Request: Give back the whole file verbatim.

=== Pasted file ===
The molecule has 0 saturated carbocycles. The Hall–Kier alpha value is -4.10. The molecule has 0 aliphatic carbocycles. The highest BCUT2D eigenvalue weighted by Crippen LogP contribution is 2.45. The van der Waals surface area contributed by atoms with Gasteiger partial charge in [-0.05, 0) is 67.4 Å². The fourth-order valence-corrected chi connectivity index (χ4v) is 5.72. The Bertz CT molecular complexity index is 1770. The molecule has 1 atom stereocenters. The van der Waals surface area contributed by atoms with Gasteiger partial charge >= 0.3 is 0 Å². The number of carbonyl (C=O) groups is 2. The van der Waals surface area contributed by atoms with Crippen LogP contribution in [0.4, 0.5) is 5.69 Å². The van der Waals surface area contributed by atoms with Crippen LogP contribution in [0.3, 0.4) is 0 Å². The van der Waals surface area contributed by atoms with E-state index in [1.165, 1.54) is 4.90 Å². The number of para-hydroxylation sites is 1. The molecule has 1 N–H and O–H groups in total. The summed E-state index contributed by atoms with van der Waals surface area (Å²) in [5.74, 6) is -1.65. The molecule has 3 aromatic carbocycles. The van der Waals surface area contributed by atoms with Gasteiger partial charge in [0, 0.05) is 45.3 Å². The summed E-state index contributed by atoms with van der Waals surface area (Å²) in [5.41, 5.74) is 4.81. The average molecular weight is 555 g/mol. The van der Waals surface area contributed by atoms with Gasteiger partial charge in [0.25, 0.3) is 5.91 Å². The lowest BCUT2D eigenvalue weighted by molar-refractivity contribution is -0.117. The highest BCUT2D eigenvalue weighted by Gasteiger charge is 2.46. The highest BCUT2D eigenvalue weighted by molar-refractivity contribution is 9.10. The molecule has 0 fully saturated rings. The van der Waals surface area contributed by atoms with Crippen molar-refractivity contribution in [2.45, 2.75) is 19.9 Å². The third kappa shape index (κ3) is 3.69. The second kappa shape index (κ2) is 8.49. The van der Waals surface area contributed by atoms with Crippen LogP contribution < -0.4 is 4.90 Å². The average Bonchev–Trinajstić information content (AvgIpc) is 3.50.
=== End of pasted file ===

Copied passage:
The molecule has 0 saturated carbocycles. The Hall–Kier alpha value is -4.10. The molecule has 0 aliphatic carbocycles. The highest BCUT2D eigenvalue weighted by Crippen LogP contribution is 2.45. The van der Waals surface area contributed by atoms with Gasteiger partial charge in [-0.05, 0) is 67.4 Å². The fourth-order valence-corrected chi connectivity index (χ4v) is 5.72. The Bertz CT molecular complexity index is 1770. The molecule has 1 atom stereocenters. The van der Waals surface area contributed by atoms with Gasteiger partial charge >= 0.3 is 0 Å². The number of carbonyl (C=O) groups is 2. The van der Waals surface area contributed by atoms with Crippen LogP contribution in [0.4, 0.5) is 5.69 Å². The van der Waals surface area contributed by atoms with Crippen LogP contribution in [0.3, 0.4) is 0 Å². The van der Waals surface area contributed by atoms with E-state index in [1.165, 1.54) is 4.90 Å². The number of para-hydroxylation sites is 1. The molecule has 1 N–H and O–H groups in total. The summed E-state index contributed by atoms with van der Waals surface area (Å²) in [5.74, 6) is -1.65. The molecule has 3 aromatic carbocycles. The van der Waals surface area contributed by atoms with Gasteiger partial charge in [0, 0.05) is 45.3 Å². The summed E-state index contributed by atoms with van der Waals surface area (Å²) in [5.41, 5.74) is 4.81. The average molecular weight is 555 g/mol. The van der Waals surface area contributed by atoms with Gasteiger partial charge in [0.25, 0.3) is 5.91 Å². The lowest BCUT2D eigenvalue weighted by molar-refractivity contribution is -0.117. The highest BCUT2D eigenvalue weighted by Gasteiger charge is 2.46. The highest BCUT2D eigenvalue weighted by molar-refractivity contribution is 9.10. The molecule has 0 fully saturated rings. The van der Waals surface area contributed by atoms with Crippen molar-refractivity contribution in [2.45, 2.75) is 19.9 Å². The third kappa shape index (κ3) is 3.69. The second kappa shape index (κ2) is 8.49. The van der Waals surface area contributed by atoms with Crippen LogP contribution < -0.4 is 4.90 Å². The average Bonchev–Trinajstić information content (AvgIpc) is 3.50.